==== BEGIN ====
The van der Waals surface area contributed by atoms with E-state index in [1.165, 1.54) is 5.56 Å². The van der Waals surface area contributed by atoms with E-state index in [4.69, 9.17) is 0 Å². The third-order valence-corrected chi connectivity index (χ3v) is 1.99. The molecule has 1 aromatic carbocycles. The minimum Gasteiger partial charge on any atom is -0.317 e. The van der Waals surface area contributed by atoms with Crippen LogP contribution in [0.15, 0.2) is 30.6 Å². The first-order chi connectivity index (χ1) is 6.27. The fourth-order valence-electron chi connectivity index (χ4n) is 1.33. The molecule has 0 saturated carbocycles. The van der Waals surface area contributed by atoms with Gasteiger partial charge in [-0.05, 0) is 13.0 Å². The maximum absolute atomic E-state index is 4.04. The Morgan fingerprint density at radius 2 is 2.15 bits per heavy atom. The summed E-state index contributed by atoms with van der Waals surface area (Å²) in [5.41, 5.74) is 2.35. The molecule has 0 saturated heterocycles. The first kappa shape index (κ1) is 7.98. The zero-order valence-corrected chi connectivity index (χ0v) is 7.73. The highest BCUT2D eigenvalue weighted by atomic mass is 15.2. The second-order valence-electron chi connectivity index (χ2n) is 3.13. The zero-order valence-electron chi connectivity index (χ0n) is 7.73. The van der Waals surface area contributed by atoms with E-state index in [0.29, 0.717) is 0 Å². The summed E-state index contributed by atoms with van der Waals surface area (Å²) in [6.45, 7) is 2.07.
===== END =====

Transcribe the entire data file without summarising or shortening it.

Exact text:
The van der Waals surface area contributed by atoms with E-state index in [1.165, 1.54) is 5.56 Å². The van der Waals surface area contributed by atoms with E-state index in [4.69, 9.17) is 0 Å². The third-order valence-corrected chi connectivity index (χ3v) is 1.99. The molecule has 1 aromatic carbocycles. The minimum Gasteiger partial charge on any atom is -0.317 e. The van der Waals surface area contributed by atoms with Crippen LogP contribution in [0.15, 0.2) is 30.6 Å². The first-order chi connectivity index (χ1) is 6.27. The fourth-order valence-electron chi connectivity index (χ4n) is 1.33. The molecule has 0 saturated carbocycles. The van der Waals surface area contributed by atoms with Gasteiger partial charge in [-0.05, 0) is 13.0 Å². The maximum absolute atomic E-state index is 4.04. The Morgan fingerprint density at radius 2 is 2.15 bits per heavy atom. The summed E-state index contributed by atoms with van der Waals surface area (Å²) in [5.41, 5.74) is 2.35. The molecule has 0 saturated heterocycles. The first kappa shape index (κ1) is 7.98. The zero-order valence-corrected chi connectivity index (χ0v) is 7.73. The highest BCUT2D eigenvalue weighted by atomic mass is 15.2. The second-order valence-electron chi connectivity index (χ2n) is 3.13. The zero-order valence-electron chi connectivity index (χ0n) is 7.73. The van der Waals surface area contributed by atoms with E-state index in [0.29, 0.717) is 0 Å². The summed E-state index contributed by atoms with van der Waals surface area (Å²) in [6.45, 7) is 2.07.